Improve XPages Performance With view.isRenderingPhase()

Well, well – a full 82 days have passed since my initial statement of intent and I am finally moved to make a first meaningful blog post. Although a little abashed that it has taken so long, I am comforted by the thought of a phrase often used by my late Grandfather:

The trees that are slow to grow bear the best fruit.

I have waited nigh on thirty five years for the opportunity to use that particular quote in a written article, although I did use it once in a futile discussion about rapidly disappearing deadlines with a humourless project manager.
Humour was a commodity my Grandfather was not short of together with an abundance of wisdom and he also imparted to me the following words of advice:

There are three things in life you do not want to understand the inner workings of:
1. How sausages are made.
2. How laws are passed in a (supposedly) western democracy.
3. The JSF lifecycle.

I am fairly sure that he was definitely correct about number one and probably also number two. However, it turns out that for all his years of accumulated knowledge my Grandfather’s advice in respect of the JSF lifecycle was misguided.
Now, to be perfectly clear, this small article is by no means a deep dive into the JSF lifecycle from the perspective of an XPages developer but is simply a tip on one small feature that (along with many others) can improve the performance of your applications.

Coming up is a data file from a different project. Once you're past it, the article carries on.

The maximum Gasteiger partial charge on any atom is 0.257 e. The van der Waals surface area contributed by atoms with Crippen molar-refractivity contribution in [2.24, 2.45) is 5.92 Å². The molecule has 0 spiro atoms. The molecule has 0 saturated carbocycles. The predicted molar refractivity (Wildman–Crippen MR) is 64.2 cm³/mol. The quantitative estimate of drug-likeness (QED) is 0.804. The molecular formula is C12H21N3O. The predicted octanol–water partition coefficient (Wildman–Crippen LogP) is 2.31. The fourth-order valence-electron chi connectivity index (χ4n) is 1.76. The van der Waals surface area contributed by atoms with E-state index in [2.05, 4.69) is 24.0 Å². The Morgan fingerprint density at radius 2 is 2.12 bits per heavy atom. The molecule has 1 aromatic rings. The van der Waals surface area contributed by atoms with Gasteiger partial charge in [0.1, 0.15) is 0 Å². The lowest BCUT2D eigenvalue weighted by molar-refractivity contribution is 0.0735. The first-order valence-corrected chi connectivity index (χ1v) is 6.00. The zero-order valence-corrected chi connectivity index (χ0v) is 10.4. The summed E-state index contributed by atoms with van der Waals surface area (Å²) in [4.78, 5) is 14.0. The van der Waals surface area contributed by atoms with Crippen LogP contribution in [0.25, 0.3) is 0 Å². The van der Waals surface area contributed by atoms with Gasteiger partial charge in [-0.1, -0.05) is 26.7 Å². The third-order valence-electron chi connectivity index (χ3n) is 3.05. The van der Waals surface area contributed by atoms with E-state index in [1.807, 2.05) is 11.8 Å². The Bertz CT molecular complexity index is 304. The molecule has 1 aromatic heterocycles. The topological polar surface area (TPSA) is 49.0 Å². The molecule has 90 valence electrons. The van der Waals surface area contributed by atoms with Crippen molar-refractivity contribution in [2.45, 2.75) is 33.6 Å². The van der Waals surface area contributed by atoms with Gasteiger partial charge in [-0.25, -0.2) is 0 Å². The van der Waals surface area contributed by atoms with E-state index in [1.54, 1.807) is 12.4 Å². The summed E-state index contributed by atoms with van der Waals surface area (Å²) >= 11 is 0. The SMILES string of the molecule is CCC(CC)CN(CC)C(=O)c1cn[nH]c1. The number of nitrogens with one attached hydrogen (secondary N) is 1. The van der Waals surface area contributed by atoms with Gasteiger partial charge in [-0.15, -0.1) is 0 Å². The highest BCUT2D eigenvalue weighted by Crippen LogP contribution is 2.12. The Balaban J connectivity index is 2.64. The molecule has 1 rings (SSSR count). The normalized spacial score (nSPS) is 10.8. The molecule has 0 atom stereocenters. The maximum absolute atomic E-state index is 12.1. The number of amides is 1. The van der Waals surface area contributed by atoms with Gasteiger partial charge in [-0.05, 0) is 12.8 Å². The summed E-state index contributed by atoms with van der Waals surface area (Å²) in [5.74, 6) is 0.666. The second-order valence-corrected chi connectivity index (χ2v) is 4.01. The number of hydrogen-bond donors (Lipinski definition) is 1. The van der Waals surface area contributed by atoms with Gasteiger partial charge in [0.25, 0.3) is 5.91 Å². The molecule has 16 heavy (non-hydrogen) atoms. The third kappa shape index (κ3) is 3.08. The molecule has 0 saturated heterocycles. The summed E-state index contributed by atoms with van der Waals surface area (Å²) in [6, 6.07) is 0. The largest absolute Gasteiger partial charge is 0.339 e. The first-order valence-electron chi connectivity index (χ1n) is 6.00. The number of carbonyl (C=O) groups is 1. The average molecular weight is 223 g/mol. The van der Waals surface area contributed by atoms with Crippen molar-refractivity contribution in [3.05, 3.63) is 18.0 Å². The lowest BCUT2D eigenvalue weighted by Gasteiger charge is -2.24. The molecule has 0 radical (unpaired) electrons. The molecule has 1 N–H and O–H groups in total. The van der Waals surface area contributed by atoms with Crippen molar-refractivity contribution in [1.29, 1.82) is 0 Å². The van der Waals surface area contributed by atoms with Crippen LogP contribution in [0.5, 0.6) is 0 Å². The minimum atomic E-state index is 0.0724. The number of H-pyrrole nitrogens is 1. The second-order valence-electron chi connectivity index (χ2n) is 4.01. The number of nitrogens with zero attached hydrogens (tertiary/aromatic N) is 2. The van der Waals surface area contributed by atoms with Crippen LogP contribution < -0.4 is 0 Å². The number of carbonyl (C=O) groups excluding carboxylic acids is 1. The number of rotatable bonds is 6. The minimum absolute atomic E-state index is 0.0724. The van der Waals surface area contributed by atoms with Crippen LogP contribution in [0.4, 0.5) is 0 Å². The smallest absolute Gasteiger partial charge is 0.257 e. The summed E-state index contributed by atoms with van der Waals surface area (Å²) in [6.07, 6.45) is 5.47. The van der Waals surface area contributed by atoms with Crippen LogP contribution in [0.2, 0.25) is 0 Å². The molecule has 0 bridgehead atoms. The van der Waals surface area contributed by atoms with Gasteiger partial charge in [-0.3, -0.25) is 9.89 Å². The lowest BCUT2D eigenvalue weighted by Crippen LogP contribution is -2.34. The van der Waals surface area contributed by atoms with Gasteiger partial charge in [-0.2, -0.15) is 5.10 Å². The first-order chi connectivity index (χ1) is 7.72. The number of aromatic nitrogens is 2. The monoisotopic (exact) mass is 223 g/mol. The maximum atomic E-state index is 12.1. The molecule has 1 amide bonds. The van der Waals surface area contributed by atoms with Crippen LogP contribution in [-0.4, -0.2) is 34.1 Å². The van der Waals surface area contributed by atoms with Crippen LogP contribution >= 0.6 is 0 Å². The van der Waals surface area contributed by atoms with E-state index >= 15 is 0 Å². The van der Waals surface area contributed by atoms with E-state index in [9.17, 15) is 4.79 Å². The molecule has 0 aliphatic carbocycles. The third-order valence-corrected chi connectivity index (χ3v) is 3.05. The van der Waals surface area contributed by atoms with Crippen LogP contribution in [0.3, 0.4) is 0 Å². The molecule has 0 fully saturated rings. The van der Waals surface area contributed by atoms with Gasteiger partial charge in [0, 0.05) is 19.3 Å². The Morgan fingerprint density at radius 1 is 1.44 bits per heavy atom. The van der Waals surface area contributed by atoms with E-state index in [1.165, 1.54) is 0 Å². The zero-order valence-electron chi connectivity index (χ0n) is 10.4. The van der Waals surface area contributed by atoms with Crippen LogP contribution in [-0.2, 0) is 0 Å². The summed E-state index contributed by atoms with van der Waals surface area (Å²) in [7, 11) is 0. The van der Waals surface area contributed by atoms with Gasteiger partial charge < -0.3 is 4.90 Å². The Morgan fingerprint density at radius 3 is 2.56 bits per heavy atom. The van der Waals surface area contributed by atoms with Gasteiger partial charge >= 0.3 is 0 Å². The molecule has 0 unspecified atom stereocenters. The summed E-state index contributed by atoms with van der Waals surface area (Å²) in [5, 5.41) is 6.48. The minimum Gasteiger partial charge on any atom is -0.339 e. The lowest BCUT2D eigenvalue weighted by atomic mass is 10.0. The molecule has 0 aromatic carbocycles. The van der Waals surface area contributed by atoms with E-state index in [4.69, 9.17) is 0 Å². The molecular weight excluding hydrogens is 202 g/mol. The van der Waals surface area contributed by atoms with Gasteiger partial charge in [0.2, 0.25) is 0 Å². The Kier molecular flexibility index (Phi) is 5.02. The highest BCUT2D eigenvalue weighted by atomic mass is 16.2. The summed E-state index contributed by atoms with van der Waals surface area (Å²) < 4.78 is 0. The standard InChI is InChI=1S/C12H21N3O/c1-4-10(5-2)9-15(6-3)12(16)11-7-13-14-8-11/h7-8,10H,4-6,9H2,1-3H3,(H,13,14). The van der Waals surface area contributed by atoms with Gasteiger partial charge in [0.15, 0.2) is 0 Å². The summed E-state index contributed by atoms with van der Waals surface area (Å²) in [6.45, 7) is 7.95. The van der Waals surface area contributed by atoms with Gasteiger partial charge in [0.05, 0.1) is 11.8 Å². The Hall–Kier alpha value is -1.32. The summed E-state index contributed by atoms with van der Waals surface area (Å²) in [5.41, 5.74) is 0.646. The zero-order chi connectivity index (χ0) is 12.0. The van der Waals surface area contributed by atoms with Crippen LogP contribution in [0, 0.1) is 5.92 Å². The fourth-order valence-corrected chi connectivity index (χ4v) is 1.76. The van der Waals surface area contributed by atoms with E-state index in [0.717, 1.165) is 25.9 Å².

There are six phases to the JSF lifecycle:

  1. Restore View
  2. Apply Request Values
  3. Process Validations
  4. Update Model Values
  5. Invoke Application
  6. Render Response

Components on the XPage can be calculated in more than one phase of the JSF lifecycle. To give just one example, SSJS in a computed field is evaluated in the Apply Request Values and the Render Response phases.
What can be surprising to learn is that a rendered property is evaluated in no less than four of the six phases, namely Apply Request Values, Process Validation, Update Model Values and Render Response.
This should give pause for thought and if nothing else is a convincing argument for the use of Partial Execution (so only the components within the execID are recalculated during the JSF lifecycle). The estimable Mr Withers explains Partial Execution here and if you are not already familiar with this XPages feature then I urge you to stop reading this drivel and click on the aforementioned link this instant.

Now imagine if we have some heavy lifting SSJS as part of a rendered calculation or worse, several of them perhaps doing expensive look ups. These evaluations are being performed three times more than we instinctively think.

This is where view.isRenderingPhase() becomes very useful. This simple method returns true or false dependent upon whether the current lifecycle phase is Render Response.

Consider the code snippet below. This is a simple XPage with two computed fields and a button that does a full refresh (this could be a partial refresh and the full XPage component tree would still be calculated by the server unless partial execution is used).
Each computed field has a rendered property that is calculated using SSJS. There is a comment where the heavy lifting code would be in a real world application and a simple print statement to the console.